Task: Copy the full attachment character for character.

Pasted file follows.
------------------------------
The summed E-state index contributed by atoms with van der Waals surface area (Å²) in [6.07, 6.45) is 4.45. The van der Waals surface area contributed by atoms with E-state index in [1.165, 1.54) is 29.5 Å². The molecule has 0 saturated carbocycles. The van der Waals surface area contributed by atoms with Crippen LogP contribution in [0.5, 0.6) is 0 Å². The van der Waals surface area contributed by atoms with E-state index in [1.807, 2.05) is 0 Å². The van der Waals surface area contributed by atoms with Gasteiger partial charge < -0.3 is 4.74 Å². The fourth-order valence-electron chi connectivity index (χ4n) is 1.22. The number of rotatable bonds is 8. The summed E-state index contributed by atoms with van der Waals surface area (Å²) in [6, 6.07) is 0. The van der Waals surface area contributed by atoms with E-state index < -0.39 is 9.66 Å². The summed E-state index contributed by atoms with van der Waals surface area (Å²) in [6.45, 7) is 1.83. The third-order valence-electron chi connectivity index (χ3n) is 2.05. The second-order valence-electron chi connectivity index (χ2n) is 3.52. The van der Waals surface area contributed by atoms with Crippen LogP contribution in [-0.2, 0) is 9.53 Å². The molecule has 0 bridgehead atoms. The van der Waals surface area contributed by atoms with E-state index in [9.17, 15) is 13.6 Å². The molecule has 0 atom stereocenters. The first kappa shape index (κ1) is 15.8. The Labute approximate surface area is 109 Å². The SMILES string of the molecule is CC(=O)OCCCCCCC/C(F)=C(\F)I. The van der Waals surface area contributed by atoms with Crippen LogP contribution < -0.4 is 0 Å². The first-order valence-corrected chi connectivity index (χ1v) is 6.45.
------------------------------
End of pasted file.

The summed E-state index contributed by atoms with van der Waals surface area (Å²) in [6.07, 6.45) is 4.45. The van der Waals surface area contributed by atoms with E-state index in [1.165, 1.54) is 29.5 Å². The molecule has 0 saturated carbocycles. The van der Waals surface area contributed by atoms with Crippen LogP contribution in [0.5, 0.6) is 0 Å². The van der Waals surface area contributed by atoms with E-state index in [1.807, 2.05) is 0 Å². The van der Waals surface area contributed by atoms with Gasteiger partial charge < -0.3 is 4.74 Å². The fourth-order valence-electron chi connectivity index (χ4n) is 1.22. The number of rotatable bonds is 8. The summed E-state index contributed by atoms with van der Waals surface area (Å²) in [6, 6.07) is 0. The van der Waals surface area contributed by atoms with E-state index < -0.39 is 9.66 Å². The summed E-state index contributed by atoms with van der Waals surface area (Å²) in [6.45, 7) is 1.83. The third-order valence-electron chi connectivity index (χ3n) is 2.05. The second-order valence-electron chi connectivity index (χ2n) is 3.52. The van der Waals surface area contributed by atoms with Crippen LogP contribution in [-0.2, 0) is 9.53 Å². The molecule has 0 bridgehead atoms. The van der Waals surface area contributed by atoms with E-state index in [9.17, 15) is 13.6 Å². The molecule has 0 atom stereocenters. The first kappa shape index (κ1) is 15.8. The Labute approximate surface area is 109 Å². The SMILES string of the molecule is CC(=O)OCCCCCCC/C(F)=C(\F)I. The van der Waals surface area contributed by atoms with Crippen LogP contribution < -0.4 is 0 Å². The first-order valence-corrected chi connectivity index (χ1v) is 6.45.